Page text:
*0.5in @[email protected] thebibliography[1]![1][]== Mortgage and Housing

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*0.5in @[email protected] thebibliography[1]![1][]== Mortgage and Housing
Mortgage and Housing Microdata: Database
Construction and Challenges for Statistical
Inference
Nancy Wallace
Haas School of Business
Real Estate and Financial Markets Laboratory
Fisher Center for Real Estate and Urban Economics
Macro Financial Modeling Conference
January 29, 2016
1
Policy Challenge
Network Structures
House Price Indices
Conclusions
Statistical Inference in the Mortgage Market
I Standards should be very high given policy objectives.
I Mortgage origination is a high dimensional contracting problem so most
contract elements are jointly endogenous.
I Lenders set the contract menus based on pricing embedded options (default
and prepayment) – leads to ex post sample selection and sorting in mortgage
origination data.
I Pre-crisis mortgage regulation controlled by competing regulatory authorities,
Federal TILA, state consumer protection and foreclosure laws, zip code level
Underserved Area Goals.
• Induces non-random assignment and rationing of contract types even at
the level of zip codes.
I No standardized loan identification number exists in U.S. – leads to
challenges in data set assembly and sampling.
I Available mortgage data sets are problematic because none of them span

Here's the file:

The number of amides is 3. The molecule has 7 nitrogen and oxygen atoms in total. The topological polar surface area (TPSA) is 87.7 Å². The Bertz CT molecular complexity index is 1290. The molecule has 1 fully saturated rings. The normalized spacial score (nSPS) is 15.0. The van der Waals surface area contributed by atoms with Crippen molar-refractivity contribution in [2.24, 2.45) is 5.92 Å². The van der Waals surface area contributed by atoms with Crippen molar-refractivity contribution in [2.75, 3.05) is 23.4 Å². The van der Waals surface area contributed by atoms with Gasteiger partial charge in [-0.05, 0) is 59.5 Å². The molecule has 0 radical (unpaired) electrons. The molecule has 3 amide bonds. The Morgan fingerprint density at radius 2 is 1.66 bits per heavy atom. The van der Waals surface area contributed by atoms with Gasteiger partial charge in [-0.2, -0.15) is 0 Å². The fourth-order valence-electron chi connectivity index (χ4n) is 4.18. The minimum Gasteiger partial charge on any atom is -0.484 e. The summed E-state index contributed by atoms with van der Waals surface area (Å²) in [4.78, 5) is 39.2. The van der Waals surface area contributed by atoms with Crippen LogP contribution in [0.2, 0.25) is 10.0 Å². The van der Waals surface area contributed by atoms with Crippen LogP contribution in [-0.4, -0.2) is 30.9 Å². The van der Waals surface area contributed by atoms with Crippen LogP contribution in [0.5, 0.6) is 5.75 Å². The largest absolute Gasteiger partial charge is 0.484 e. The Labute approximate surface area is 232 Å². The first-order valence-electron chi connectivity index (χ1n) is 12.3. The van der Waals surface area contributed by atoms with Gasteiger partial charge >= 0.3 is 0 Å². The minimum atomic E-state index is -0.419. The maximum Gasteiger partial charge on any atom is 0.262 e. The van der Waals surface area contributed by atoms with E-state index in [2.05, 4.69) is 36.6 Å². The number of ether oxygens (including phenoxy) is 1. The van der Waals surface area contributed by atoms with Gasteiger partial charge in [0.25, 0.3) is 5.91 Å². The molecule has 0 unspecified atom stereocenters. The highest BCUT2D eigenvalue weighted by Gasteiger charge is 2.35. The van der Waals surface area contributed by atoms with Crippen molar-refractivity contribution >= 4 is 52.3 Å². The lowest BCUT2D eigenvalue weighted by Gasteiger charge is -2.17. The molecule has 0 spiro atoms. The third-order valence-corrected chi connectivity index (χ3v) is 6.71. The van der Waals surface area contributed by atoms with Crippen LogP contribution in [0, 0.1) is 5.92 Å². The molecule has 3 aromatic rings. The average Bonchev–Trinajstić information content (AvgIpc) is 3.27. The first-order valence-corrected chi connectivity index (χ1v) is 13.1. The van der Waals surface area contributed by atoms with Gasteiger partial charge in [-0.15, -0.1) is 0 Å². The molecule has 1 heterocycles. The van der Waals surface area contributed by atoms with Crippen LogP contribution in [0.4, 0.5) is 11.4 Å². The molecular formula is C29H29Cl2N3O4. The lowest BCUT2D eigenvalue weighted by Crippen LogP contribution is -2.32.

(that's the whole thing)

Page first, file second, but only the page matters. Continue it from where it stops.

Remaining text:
the contracting space.
2
Policy Challenge
Network Structures
House Price Indices
Conclusions
No Single Data Set Spans the Contracting Space
HMDA
Coverage
~90%
Orig.
100
262.97
44.70
Storage(G)
Loans(M)
Orig.($T)
Product
Types
Geographic
Identifiers
Borrower
Income
InterestRate
Orig.Date
Orig.Amount
Purpose
Originator
HousePrice
OtherLiens
Sec.Status
All
Census
Tracts
Yes
No
Year
Yes
P,R
Yes
No
No
Partial
LPS/
Equifax
~20%Orig.
ABSNet/
Lewtan
~100%PLS
8,500
360
67.40
20.00
11.50
4.48
StaticFieldsLoanLevel
Primarily
Non-GSE
GSE
ZipCodes,
ZipCodes
Zip(3)GSE
No
Yes
DataQuick
/Corelogic
Liensand
Transfers
2,100
118.47
36.48
FNMA/
FHLMC
N.A.
All
GSEFRM
Address
Zip(3)
No
DTI
Yes
Yes
No
YM
YM
YMD
Yes
Yes
Yes
P,R,Other
P,R,Other
P,R
No
Aggregator
Yes
Yes–LTV
Yes–LTV
Yes
IfEquifax
Partial
Yes
Yes
Yes
No
DynamicFieldsLoanLevel
YMD
YMD
PayoffYMD
Payment
Performance
HousePrice
No
No
No
No
CreditScore
No
IfEquifax
No
3
Yes,not
attributes
No
130
31.31
5.61
No
No
Yes
P,R
Aggregator
Yes-LTV
No
Partial
Y
No
No
Policy Challenge
Network Structures
House Price Indices
Conclusions
Linking mortgage data: Without Loan IDs
Analy&cs
InterestRate
Model
HousePrice
Model
MicroNetwork
Model
Compe//on&Funding
Micro
Corporate
StressTest
MicroLoan
Level
StressTest
Macro
StressTest
Liens
DataQuick
Characteris/cs
DataQuick
ABSNet
RMBS
EDGAR
Bond
CUSIP
RMBSBonds
Equifax
OtherCredit
Data
Transac/ons
HMDA
ABSNet
Mort.
GSEs
LPS
Technology
MortgagePopula/on
HighPerformanceDataManagement:Cloudera/Impala/Hadoop
HighPerformanceCompu/ngCluster(HPCC)
4
Flowof
Funds
Y-9C
Policy Challenge
Network Structures
House Price Indices
Conclusions
Combined Matching and Learning Algorithms Success Rate